Summer: Then And Now

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“I have to go to the beach with Mimi and Papa because my parents need a break of me.”
“You’re not going because we need a break of you. You’re going there because Mommy and Mama need to work and camp is closed that week.”

Summer around here looks a lot different than it did when I was a kid. My mom stayed home with us. We played and swam in our pool and ran around our suburban neighborhood. I left my bike in the driveway overnight. My hula-hoop lived on the front lawn. We had neighborhood friends who were different than school friends. We had dinner outside every night. Usually with a few extra kids at the table.

In the summer, she has more childcare than during the school year because camp is full day and school isn’t. There’s no time for play dates or ice cream after school. We eat dinner inside because our city apartment porch doesn’t have the space for a table. Sitting on the sidewalk lost its charm back in June.

The only summer vacation she takes is for the last week before school starts when she goes to stay with my parents at the beach for the week. Without us. Because we have to work. When we signed her up for camp, there was talk of taking Fridays off and taking her to the beach. It’s only an hour away. Summer goes so fast. And then work was busy as it always is and camp is fun and it just never happened.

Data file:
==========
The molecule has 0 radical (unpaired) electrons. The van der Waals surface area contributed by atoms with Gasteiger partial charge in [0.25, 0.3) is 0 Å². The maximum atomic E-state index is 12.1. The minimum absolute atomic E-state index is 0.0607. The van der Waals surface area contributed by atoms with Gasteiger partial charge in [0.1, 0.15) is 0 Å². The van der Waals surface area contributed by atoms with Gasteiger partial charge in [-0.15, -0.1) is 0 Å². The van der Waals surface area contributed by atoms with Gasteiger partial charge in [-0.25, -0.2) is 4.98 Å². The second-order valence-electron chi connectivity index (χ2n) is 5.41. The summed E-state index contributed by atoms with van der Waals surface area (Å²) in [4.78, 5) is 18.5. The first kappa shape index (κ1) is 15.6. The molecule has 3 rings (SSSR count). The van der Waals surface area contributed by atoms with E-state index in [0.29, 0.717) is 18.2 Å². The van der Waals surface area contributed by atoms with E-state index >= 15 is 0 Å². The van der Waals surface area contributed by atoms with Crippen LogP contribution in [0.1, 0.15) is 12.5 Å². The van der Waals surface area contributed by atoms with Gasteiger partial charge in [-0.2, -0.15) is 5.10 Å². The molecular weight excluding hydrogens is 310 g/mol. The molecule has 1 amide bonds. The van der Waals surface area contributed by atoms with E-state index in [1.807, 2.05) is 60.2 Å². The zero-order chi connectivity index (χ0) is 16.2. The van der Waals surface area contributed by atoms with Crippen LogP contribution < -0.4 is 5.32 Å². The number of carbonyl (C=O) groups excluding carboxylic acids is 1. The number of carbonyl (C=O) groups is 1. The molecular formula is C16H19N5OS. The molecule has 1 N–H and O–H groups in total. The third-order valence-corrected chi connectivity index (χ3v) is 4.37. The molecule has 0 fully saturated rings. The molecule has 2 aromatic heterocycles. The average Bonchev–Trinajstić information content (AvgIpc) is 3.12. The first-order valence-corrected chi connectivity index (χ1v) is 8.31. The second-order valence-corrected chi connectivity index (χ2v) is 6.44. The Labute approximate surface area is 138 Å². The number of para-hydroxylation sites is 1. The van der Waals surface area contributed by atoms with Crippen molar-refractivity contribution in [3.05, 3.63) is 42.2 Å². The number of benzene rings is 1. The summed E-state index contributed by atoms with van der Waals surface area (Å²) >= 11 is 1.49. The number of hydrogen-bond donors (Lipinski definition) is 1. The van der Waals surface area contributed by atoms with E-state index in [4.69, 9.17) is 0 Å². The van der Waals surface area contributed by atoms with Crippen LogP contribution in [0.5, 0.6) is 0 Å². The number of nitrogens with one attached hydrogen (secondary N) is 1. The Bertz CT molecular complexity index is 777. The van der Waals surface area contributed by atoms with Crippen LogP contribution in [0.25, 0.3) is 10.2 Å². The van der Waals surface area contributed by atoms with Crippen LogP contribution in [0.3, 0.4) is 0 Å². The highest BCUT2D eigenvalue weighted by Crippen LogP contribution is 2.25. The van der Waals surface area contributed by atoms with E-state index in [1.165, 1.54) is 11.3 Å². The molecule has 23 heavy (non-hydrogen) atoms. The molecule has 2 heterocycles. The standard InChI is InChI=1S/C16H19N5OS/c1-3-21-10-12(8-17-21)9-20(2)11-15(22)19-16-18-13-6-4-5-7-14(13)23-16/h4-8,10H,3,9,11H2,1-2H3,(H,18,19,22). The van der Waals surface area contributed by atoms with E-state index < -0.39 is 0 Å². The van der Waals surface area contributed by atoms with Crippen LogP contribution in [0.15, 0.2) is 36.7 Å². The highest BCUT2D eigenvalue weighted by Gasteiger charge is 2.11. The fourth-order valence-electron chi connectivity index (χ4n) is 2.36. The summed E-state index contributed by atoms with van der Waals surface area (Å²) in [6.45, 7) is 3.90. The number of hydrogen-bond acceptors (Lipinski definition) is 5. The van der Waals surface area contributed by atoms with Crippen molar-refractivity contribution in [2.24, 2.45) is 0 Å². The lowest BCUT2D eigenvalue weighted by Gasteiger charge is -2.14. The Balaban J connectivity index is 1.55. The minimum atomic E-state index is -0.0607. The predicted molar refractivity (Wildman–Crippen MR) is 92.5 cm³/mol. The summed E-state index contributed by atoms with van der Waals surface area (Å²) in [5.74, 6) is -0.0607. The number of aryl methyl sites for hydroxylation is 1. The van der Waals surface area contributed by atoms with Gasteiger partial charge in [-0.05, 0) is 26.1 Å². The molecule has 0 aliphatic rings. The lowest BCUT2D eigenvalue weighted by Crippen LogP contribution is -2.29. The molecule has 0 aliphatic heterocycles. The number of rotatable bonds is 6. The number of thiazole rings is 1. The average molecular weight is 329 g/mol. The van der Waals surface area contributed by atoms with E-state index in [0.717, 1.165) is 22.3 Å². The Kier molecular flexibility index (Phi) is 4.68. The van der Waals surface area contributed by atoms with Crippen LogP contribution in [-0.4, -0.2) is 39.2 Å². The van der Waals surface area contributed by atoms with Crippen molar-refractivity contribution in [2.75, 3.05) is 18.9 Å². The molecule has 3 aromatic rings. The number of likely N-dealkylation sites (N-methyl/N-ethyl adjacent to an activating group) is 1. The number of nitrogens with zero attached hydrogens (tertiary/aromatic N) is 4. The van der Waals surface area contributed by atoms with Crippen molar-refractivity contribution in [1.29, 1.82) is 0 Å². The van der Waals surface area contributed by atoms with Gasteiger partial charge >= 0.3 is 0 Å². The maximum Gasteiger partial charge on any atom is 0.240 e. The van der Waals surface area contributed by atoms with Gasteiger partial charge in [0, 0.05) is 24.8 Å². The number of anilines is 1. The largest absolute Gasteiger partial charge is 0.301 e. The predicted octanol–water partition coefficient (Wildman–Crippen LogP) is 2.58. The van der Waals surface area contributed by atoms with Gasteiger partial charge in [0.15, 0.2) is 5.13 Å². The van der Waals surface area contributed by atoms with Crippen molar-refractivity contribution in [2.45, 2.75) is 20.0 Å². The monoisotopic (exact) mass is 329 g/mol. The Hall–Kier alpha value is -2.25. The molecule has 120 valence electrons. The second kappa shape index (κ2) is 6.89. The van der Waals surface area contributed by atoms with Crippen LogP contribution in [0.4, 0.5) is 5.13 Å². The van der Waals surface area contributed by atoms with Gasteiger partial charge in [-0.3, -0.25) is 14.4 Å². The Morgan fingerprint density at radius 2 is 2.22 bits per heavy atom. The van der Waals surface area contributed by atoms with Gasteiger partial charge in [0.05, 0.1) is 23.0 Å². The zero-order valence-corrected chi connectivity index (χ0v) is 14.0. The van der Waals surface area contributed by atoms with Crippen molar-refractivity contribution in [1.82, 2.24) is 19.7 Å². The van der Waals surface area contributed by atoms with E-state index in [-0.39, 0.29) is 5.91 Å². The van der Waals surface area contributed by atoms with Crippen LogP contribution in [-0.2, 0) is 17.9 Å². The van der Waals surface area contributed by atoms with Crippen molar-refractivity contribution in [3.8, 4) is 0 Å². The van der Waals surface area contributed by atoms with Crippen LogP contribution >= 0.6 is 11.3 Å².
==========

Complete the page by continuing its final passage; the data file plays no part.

Summer means making memories with new friends and trying new things and splashing and climbing and playing. Her curls are tighter when she gets home from drying after swimming at camp. Her legs are dirty from soccer and chalk and sticky from melting popsicles. If you ask her how her summer went, she’ll reply with all the enthusiasm for all she did and learned and everything was so awesome. She didn’t care that we had to work. She didn’t even notice.

Because summer is awesome even if if your parents have to work. Even if you need to keep your bike in the house instead of in the driveway. Summer doesn’t require play dates and extra ice cream and vacations with your parents on the beach. Summer rules because of sundresses and sandals and swimming. Summer ruled when I was a kid because I was a kid. I made it awesome by running and climbing and dancing and playing with friends. She can do that too. And will. Year after year. Good job, summer. Good job, childhood.

Author: Casey

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